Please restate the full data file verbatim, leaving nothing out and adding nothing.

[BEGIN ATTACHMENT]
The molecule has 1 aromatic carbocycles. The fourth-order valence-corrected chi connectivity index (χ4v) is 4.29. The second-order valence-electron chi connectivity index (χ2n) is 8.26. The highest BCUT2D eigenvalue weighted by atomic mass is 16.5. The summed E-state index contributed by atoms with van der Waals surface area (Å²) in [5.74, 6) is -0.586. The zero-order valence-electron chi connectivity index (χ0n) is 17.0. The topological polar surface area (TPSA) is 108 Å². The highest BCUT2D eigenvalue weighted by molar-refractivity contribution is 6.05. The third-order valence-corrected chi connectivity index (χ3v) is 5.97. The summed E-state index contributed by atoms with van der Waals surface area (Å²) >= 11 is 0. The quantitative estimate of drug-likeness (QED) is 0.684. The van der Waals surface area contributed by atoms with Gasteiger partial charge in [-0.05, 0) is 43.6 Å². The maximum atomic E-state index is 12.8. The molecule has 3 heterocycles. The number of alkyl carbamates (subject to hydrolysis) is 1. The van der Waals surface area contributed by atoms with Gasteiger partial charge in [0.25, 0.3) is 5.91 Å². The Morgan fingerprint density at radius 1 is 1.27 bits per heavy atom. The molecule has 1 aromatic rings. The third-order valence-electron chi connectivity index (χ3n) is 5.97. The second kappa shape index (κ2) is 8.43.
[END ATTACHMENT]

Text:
The molecule has 1 aromatic carbocycles. The fourth-order valence-corrected chi connectivity index (χ4v) is 4.29. The second-order valence-electron chi connectivity index (χ2n) is 8.26. The highest BCUT2D eigenvalue weighted by atomic mass is 16.5. The summed E-state index contributed by atoms with van der Waals surface area (Å²) in [5.74, 6) is -0.586. The zero-order valence-electron chi connectivity index (χ0n) is 17.0. The topological polar surface area (TPSA) is 108 Å². The highest BCUT2D eigenvalue weighted by molar-refractivity contribution is 6.05. The third-order valence-corrected chi connectivity index (χ3v) is 5.97. The summed E-state index contributed by atoms with van der Waals surface area (Å²) >= 11 is 0. The quantitative estimate of drug-likeness (QED) is 0.684. The van der Waals surface area contributed by atoms with Gasteiger partial charge in [-0.05, 0) is 43.6 Å². The maximum atomic E-state index is 12.8. The molecule has 3 heterocycles. The number of alkyl carbamates (subject to hydrolysis) is 1. The van der Waals surface area contributed by atoms with Gasteiger partial charge in [0.25, 0.3) is 5.91 Å². The Morgan fingerprint density at radius 1 is 1.27 bits per heavy atom. The molecule has 1 aromatic rings. The third-order valence-electron chi connectivity index (χ3n) is 5.97. The second kappa shape index (κ2) is 8.43.